Kuwait’s two-gigabyte society pushes mobile to its limits

Alan Burkitt-Gray
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How much do Viva’s customers in Kuwait use every day? An amazing two gigabytes, says CTO Zarrar Khan. He tells Alan Burkitt-Gray how the Saudi Telecom subsidiary keeps up its Kuwaiti customers’ high expectations

Zarrar Khan 680

If you think your mobile customers use a lot of data you should have a word with Viva, the Kuwait operator that is now second in a market of three in terms of revenue. “Our customers use an average of 63GB a month each,” says Zarrar Khan, the company’s CTO. Do that quick calculation: 2GB a day per person. 

And they pay for it – which also means they have high expectations, adds Khan. “There is intense competition in Kuwait. There are very rigid customer expectations. What sort of value are we giving them in terms of customer experience?”

Viva won Kuwait’s third licence in 2007 and started up the following year when there was already 100% penetration in the Gulf state. Zain and what was then Wataniya – now Ooredoo – had it all.

“I was there in 2008,” says Khan. He had to build the new network with a major challenge: “How do you grow market share with a very small operation? You have to be innovative about it and create a brand that allows customers to do stuff.”


A decade later similar challenges are still there, even though Viva has displaced Ooredoo and now holds second place in terms of revenue. According to Viva’s 2016 figures Zain was ahead with 38% of customers and 41.1% of revenue. Ooredoo had 31% of customers but only 24.4% of revenue. Viva had 31% of the customers but 34.5% of the revenue. 

Kuwait has a total market of 7.7 million users, but the country faces challenges, says Khan. The country depends on oil revenue, “and that market is not growing, and the economy is not growing”. Nevertheless, “our shareholders expect short-term and long-term value creation”.

Viva’s shareholders understand all too well about the oil price. Back in 2007 Saudi Telecom – more commonly called STC today – paid $900 million for a 26% stake in the new licensee via a state-run auction. That was almost certainly the most expensive mobile licence ever per head of population. “It was a very strategic move by STC,” says Khan today.  

Three years ago STC decided to increase its stake by buying shares on the Kuwaiti stock exchange. Today STC holds 52%, the government of Kuwait 24% and public shareholders another 24%.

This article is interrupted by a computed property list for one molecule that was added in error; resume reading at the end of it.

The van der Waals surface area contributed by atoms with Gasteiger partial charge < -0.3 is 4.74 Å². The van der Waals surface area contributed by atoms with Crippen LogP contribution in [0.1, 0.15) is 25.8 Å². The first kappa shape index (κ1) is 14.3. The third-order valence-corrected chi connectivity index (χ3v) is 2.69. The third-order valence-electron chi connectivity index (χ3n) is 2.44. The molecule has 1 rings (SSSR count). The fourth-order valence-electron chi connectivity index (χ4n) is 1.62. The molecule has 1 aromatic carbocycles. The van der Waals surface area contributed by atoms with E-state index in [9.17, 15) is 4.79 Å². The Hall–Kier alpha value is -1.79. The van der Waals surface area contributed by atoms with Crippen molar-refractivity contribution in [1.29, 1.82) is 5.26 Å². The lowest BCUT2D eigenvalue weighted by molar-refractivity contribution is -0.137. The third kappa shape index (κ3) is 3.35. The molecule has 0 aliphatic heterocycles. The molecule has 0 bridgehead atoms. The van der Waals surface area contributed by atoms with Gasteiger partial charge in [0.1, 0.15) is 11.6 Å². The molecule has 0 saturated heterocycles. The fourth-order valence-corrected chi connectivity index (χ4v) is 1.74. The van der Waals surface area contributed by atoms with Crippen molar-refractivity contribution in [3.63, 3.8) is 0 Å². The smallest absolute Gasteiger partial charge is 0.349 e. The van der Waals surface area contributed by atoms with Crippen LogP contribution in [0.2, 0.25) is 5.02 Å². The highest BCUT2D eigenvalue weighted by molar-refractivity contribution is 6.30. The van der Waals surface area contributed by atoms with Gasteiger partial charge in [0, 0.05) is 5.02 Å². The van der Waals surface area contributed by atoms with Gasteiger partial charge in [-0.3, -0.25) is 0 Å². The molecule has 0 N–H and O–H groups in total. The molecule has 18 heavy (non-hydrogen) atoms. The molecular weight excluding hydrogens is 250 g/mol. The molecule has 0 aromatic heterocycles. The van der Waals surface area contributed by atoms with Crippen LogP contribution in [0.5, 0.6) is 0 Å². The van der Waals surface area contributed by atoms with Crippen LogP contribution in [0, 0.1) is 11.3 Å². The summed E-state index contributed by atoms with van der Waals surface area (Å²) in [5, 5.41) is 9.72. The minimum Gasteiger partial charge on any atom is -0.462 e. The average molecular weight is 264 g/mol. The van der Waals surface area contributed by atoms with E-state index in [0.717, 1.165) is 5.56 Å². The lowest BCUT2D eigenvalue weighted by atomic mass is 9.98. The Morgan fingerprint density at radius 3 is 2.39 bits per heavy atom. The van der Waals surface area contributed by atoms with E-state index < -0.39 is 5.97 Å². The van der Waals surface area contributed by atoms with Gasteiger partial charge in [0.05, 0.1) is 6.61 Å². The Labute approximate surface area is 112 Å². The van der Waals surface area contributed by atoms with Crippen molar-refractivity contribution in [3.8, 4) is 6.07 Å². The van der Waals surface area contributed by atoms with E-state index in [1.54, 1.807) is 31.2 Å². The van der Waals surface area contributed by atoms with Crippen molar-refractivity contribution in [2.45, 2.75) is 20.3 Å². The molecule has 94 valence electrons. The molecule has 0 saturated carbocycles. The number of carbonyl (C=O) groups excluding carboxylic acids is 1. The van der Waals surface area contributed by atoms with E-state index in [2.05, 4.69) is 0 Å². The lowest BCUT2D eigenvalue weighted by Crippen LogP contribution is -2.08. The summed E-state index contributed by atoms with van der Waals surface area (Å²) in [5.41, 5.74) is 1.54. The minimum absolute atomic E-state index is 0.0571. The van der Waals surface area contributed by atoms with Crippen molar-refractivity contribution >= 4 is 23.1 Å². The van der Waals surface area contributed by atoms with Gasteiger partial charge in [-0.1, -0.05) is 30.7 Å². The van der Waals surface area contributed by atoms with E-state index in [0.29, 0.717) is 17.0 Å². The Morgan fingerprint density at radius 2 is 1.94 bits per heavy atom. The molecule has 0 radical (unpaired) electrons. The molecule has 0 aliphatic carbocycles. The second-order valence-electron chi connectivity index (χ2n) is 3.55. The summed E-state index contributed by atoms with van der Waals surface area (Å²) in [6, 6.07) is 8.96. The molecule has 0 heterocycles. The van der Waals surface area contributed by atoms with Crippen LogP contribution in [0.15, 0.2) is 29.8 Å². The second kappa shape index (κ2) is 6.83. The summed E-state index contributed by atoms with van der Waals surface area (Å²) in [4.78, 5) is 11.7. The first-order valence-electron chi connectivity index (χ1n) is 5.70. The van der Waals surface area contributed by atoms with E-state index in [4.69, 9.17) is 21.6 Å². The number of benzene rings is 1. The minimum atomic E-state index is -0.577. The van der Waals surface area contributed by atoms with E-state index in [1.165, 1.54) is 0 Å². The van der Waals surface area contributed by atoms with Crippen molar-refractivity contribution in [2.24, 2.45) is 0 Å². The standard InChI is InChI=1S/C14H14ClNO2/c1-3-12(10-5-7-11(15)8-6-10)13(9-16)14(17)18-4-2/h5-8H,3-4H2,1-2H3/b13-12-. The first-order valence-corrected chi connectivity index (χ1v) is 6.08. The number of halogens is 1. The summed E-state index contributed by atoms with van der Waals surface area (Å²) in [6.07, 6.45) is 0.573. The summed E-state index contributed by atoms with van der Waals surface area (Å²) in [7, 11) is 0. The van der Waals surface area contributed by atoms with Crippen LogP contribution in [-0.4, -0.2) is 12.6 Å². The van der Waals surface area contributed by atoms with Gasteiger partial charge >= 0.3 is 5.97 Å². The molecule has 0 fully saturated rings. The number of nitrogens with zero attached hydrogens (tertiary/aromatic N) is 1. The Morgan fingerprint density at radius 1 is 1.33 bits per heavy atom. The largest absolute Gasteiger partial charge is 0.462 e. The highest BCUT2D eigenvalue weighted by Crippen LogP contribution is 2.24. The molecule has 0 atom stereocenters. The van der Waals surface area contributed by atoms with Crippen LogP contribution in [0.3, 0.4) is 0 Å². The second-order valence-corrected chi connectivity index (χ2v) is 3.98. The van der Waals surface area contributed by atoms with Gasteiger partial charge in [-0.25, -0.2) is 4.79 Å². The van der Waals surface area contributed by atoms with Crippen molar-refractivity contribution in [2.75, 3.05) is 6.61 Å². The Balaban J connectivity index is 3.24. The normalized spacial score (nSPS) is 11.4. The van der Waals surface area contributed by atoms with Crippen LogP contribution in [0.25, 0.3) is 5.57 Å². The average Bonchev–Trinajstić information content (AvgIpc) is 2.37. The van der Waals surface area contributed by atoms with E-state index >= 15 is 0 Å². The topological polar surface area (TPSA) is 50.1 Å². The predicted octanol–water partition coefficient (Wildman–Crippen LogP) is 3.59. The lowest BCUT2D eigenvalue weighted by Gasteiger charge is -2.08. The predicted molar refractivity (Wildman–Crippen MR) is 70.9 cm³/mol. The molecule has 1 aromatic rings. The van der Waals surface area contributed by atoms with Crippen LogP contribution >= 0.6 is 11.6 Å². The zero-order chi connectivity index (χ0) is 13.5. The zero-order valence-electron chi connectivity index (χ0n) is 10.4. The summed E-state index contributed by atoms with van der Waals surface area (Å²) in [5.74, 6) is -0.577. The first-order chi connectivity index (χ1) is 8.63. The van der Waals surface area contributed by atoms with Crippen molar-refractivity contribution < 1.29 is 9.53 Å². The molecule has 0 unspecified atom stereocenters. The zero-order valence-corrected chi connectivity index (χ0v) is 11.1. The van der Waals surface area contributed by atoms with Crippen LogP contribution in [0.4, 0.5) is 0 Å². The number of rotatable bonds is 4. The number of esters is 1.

So, having won a healthy market share in nine years since starting service, what are today’s challenges for Viva? The usage, says Khan. “Kuwait has the highest mobile usage per subscriber anywhere in the world. People use mobile broadband as a substitute for fixed broadband. People use five times as much as do users in South Korea, Japan or Hong Kong.”

Khan is talking to Global Telecoms Business in Hong Kong, at Huawei’s annual operations transformation forum. He’s taking part in the conference itself, but he’s giving this interview on the Sunday afternoon before the formal proceedings start.

Viva has to invest substantially in technology to provide this data for its customers, he adds. “We have four-carrier aggregation across the whole network. We would like to offer five-carrier aggregation but there aren’t the technical standards yet nor the handsets to cater for this.” The company also uses 8×8 MIMO – multiple input, multiple output, a technique that re-uses spectrum in frequency and time, but receives different bits of the signal via separate antennas. 

From the start Viva used an all-IP network. A bit early, he admits, but the company didn’t want to swap out legacy infrastructure after two or three years. Now “we are going for network functions virtualisation in our core network”, says Khan.  

Single vendor contract

He and the rest of the management team took what he still admits was a bold step back in 2008 – awarding a single-vendor contract to one company, Huawei, to design the network and the IT and to run it under a managed services deal.  “The usual mindset is that there has to be competition between vendors, to challenge each other’s performance. We took a step that was radial and controversial. We decided not to slice the company.” 

Nearly a decade later he’s more or less comfortable with that decision. “Today Huawei is arguably the leader in mobile, which it certainly was not in 2008.” But for the future? “Monopoly stifles innovation and creativity,” he says. “We have to ensure we get the best value for our shareholders.”